I started hunting when I was 10 years old. I bought an old Darton bow, with money from working on a farm. I could barely pull it back but it was my bow and I was incredibly proud. From there I continued to hunt and never stopped wanting to learn and grow my skills as a hunter.
Fast forward 17 years and my passion for hunting never faded. Now with a full-time job working for the railroad. A wife and 2 kids with another on the way. It’s harder to make time for hunting. But I still make it a priority. I make a huge effort to get my wife and kids involved in anything I do involving the outdoors. Trying to instill my passion for the outdoors in them as much as I can.
I feel like I have just scraped the surface of what I can accomplish in the outdoors. I have had success but all that success came from hard work. I have so much to learn and have a hunger to keep gaining my knowledge and skills in the outdoors
Ryan Nelson (Homey)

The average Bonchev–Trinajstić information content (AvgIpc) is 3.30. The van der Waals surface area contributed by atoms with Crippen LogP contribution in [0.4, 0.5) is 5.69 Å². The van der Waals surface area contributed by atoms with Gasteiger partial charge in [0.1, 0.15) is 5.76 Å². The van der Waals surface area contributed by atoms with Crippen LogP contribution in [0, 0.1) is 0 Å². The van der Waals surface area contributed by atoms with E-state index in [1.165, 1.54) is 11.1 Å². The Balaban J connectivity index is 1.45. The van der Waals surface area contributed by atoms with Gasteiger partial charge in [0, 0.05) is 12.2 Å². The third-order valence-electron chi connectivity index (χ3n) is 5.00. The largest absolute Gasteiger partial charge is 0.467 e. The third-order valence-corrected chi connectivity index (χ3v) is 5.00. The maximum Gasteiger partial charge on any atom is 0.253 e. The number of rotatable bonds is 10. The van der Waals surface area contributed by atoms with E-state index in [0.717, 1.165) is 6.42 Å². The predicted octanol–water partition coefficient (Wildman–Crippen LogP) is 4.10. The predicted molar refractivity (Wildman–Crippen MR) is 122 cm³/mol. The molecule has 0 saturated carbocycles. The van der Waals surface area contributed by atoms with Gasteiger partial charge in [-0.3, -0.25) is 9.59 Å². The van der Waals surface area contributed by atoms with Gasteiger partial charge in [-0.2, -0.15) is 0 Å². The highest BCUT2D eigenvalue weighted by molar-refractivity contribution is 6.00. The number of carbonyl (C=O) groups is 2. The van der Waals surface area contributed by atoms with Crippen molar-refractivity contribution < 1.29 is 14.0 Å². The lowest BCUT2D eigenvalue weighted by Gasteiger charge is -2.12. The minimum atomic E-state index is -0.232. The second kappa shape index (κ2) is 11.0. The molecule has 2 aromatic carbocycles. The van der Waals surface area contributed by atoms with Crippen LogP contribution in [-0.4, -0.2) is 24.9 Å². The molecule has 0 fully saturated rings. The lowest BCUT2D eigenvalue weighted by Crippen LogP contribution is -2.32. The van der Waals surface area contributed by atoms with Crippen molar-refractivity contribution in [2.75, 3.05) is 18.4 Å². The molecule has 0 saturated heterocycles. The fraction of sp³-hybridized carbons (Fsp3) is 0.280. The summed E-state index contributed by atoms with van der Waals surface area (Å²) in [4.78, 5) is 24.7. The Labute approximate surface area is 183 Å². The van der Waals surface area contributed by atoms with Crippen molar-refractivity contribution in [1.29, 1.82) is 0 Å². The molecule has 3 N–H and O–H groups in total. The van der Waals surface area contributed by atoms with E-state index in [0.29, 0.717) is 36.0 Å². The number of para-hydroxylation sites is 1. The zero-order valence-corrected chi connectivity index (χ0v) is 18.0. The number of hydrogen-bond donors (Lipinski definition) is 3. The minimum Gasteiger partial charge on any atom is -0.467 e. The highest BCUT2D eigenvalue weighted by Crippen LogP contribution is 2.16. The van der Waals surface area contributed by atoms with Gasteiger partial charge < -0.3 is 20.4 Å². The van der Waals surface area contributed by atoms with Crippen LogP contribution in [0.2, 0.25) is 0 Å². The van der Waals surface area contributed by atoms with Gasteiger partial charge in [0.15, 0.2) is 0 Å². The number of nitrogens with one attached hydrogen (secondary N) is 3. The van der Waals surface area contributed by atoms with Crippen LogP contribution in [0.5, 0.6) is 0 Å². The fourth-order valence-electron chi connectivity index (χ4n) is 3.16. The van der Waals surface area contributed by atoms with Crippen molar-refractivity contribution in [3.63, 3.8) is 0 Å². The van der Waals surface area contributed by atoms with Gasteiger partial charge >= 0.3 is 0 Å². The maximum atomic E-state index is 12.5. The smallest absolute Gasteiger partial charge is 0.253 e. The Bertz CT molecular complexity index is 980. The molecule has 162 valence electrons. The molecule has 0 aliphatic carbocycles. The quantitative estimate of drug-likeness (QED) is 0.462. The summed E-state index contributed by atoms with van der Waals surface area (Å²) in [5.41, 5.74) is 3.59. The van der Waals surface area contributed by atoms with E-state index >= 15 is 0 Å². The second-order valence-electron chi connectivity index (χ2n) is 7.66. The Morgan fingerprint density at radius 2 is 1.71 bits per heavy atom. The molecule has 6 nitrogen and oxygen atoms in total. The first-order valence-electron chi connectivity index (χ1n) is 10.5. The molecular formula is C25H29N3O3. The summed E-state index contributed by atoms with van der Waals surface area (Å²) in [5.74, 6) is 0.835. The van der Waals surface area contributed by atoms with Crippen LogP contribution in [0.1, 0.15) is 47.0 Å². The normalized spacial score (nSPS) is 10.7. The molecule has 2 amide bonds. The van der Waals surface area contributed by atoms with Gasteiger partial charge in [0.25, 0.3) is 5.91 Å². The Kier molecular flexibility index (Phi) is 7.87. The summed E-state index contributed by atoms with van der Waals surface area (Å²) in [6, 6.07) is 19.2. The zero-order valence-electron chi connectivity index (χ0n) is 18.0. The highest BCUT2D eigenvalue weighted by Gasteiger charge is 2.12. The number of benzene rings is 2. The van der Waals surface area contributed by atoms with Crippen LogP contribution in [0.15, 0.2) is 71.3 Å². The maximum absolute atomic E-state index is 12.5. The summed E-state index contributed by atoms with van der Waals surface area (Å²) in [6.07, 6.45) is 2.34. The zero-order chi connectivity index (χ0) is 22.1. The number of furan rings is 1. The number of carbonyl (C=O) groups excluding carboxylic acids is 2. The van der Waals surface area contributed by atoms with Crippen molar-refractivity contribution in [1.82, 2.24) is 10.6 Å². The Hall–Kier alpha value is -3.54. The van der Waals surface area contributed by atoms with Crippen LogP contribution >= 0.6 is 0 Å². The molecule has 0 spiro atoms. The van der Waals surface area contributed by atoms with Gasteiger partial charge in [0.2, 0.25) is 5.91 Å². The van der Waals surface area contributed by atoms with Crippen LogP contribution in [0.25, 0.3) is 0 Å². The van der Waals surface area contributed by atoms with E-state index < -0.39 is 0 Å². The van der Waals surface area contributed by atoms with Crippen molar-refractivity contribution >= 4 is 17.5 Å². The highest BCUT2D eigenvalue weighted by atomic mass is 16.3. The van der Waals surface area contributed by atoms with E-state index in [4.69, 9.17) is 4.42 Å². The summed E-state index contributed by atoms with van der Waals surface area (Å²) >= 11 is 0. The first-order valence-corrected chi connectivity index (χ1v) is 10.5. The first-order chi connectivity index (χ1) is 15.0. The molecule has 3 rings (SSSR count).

I was 11 years old going on my first evening whitetail hunt when my dad dropped a mid 160’s, his biggest, and seeing how electric the atmosphere became the moment he pulled the trigger, it was something I wanted to dive head first in. Started bow hunting 4 years later as nobody else bow hunted in my family I got one as soon as I could drive myself. As now I have gotten older, wiser, I still have an unprofound love for hunting. Now I am able to get my wife her first deer, raise my 2 boys in a house that eats venison. Introduce them into a passion of mine and letting them capture their own experience, is something that I now long for. It’s a challenge to hunt as much as I want to but being a Dad is the best trade-off. I have accomplished a little in this chess match with the game I have pursued, but have learned so much about them since I watched my dad pull that trigger.